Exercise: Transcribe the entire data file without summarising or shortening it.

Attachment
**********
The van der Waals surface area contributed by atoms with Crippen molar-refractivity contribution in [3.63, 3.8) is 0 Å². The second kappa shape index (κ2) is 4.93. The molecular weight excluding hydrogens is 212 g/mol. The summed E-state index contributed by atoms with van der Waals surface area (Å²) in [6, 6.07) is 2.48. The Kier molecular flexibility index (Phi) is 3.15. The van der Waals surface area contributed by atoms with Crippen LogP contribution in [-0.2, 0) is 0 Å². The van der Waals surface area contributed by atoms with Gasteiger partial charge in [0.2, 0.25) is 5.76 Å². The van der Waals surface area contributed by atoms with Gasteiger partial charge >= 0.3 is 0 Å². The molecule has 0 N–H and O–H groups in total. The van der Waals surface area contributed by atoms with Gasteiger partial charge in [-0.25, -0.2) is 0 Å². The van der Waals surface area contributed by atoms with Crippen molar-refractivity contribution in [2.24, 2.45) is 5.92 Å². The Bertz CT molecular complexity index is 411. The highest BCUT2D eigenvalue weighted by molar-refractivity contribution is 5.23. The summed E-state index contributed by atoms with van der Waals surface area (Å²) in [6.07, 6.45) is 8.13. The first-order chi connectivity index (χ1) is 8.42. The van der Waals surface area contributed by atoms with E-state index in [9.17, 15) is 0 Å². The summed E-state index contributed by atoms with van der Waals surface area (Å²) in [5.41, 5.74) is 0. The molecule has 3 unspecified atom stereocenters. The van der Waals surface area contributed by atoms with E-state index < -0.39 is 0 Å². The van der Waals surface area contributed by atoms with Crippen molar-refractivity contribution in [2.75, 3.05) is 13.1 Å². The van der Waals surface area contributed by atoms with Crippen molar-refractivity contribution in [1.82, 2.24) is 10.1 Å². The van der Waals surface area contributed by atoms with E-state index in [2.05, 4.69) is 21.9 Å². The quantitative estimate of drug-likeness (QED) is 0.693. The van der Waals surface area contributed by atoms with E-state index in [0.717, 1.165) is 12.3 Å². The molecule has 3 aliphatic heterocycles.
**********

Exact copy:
The van der Waals surface area contributed by atoms with Crippen molar-refractivity contribution in [3.63, 3.8) is 0 Å². The second kappa shape index (κ2) is 4.93. The molecular weight excluding hydrogens is 212 g/mol. The summed E-state index contributed by atoms with van der Waals surface area (Å²) in [6, 6.07) is 2.48. The Kier molecular flexibility index (Phi) is 3.15. The van der Waals surface area contributed by atoms with Crippen LogP contribution in [-0.2, 0) is 0 Å². The van der Waals surface area contributed by atoms with Gasteiger partial charge in [0.2, 0.25) is 5.76 Å². The van der Waals surface area contributed by atoms with Gasteiger partial charge >= 0.3 is 0 Å². The molecule has 0 N–H and O–H groups in total. The van der Waals surface area contributed by atoms with Gasteiger partial charge in [-0.25, -0.2) is 0 Å². The van der Waals surface area contributed by atoms with Crippen molar-refractivity contribution in [2.24, 2.45) is 5.92 Å². The Bertz CT molecular complexity index is 411. The highest BCUT2D eigenvalue weighted by molar-refractivity contribution is 5.23. The summed E-state index contributed by atoms with van der Waals surface area (Å²) in [6.07, 6.45) is 8.13. The first-order chi connectivity index (χ1) is 8.42. The van der Waals surface area contributed by atoms with E-state index in [9.17, 15) is 0 Å². The summed E-state index contributed by atoms with van der Waals surface area (Å²) in [5.41, 5.74) is 0. The molecule has 3 unspecified atom stereocenters. The van der Waals surface area contributed by atoms with E-state index < -0.39 is 0 Å². The van der Waals surface area contributed by atoms with Crippen molar-refractivity contribution in [2.75, 3.05) is 13.1 Å². The van der Waals surface area contributed by atoms with Crippen molar-refractivity contribution in [1.82, 2.24) is 10.1 Å². The van der Waals surface area contributed by atoms with E-state index in [2.05, 4.69) is 21.9 Å². The quantitative estimate of drug-likeness (QED) is 0.693. The van der Waals surface area contributed by atoms with E-state index in [0.717, 1.165) is 12.3 Å². The molecule has 3 aliphatic heterocycles.